While lower TCs are a worry for smelters, the volume of complex concentrates entering the market is also an added challenge. Collahuasi is the main concern, as the mine is expected to produce concentrates with elevated arsenic over the next few months. There is also the ongoing concern of Grasberg’s high fluorine levels. Some of this risk has been managed by traders moving material to Taiwan for blending. With such high levels of complex material in the market, Chinese smelters may turn to increased scrap usage this year as China has now officially implemented its new non-ferrous scrap import regulations (in November 2020). The new scrap policy will allow traders to start moving material into the country again as many held off over the fear of having cargos stranded due to unclear rules surrounding certain types of scrap. The unclear rule status resulted in Chinese imports of copper scrap falling approximately 40% year-on-year in 2020 to 770,000t on a copper-contained basis.
So, what is the outlook for prices? LME 3M prices hit 9.5-year highs of ~$9,500/t in February, driven by expectations of a global economic recovery, the green energy story and multi-year low exchange inventories. This thematic is expected to continue to mid-year at which point the introduction of new mine supply and declining momentum from the vaccine roll-out will see prices ease back. As a result, we have set our 2021 LME 3M copper price average at $8,835/t, an increase of 43% on the 2020 average.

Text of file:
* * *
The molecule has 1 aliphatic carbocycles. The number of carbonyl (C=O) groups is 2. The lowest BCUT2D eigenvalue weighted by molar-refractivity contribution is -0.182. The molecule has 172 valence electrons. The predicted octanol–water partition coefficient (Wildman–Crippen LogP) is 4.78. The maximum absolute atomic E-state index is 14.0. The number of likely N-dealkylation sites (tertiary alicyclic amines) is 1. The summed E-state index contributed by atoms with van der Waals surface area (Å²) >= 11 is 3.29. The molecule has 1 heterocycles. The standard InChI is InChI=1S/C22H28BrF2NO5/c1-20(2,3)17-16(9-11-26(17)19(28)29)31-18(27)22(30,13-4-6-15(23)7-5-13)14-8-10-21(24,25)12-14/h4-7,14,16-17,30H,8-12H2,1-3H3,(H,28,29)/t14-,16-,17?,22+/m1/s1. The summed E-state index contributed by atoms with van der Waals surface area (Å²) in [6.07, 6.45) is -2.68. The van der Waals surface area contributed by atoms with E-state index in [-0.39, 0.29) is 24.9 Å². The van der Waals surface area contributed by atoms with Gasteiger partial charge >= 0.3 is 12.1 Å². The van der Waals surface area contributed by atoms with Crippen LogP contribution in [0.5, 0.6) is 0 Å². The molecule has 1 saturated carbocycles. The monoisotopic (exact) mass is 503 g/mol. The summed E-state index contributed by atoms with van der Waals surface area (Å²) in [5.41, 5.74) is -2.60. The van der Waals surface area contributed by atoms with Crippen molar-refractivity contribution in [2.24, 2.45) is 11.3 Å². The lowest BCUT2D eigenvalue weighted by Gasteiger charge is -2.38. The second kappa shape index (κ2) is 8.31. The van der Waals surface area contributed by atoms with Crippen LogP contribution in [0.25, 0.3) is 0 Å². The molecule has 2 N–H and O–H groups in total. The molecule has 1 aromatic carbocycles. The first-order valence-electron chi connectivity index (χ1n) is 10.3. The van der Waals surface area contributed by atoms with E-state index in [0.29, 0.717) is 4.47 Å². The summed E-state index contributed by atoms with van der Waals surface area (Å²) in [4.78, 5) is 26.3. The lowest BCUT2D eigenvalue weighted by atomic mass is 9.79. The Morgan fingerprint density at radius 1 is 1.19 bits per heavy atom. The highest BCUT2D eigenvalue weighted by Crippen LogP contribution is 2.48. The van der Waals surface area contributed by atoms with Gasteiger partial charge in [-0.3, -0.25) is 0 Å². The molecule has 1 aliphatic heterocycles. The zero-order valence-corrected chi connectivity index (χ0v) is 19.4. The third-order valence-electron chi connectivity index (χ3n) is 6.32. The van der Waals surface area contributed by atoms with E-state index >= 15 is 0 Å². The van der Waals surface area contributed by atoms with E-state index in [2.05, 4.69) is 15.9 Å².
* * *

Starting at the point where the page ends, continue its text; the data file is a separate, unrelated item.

This forecast is not without risk. The downside to the price forecast includes a selloff in equities or risk assets, further COVID-19 waves, a faster-than-expected supply response from existing operations or scrap and the eventual unwinding of federal stimulus. Upsides to the price forecast include further supply disruptions, prolonged labour negotiations and social unrest in Chile and Peru, extended U.S. dollar weakness, and a faster-than-anticipated rate of EV transition and renewables development.
After falling 2.7% in 2020, global nickel consumption in 2021 is expected to rebound sharply, growing by 10.3% to 2.6Mt. The robust recovery is partly the result of a low base effect in 2020, but we should also see strong electric vehicle sales, driving higher demand for batteries, and robust stainless-steel output this year. China and Indonesia will remain the key countries behind the global increase in stainless steel output in 2021 and we expect production to rise 9.2% and 24.6% respectively.
While stainless steel will remain the primary driver of increased nickel demand in 2021, the rising importance of battery demand will continue. This year, we expect nickel demand in batteries to rise by 21% to 239,000t. While this growth is significant, batteries are only expected to make up 9.1% of total nickel demand. However, this is up from 3.2% in 2015 and 5.9% in 2018.
The importance of Indonesia as a producer of nickel will continue to increase in 2021. We have upgraded our forecast for Indonesian NPI production as the incentive to build new capacity has grown with the recent rise in NPI prices. Growth in Indonesian NPI output this year will be supported by the commissioning of new lines at Weda Bay and at Virtue Dragon’s site in Konawe. The rise in Indonesian NPI (+293kt year-on-year) will more than offset the fall in Chinese NPI production (-167kt year-on-year) due to the Indonesian ore ban. There is further downside risk to Chinese NPI production as President Duterte has reportedly ordered additional Philippine mines to stop production, which could impact ore exports to China.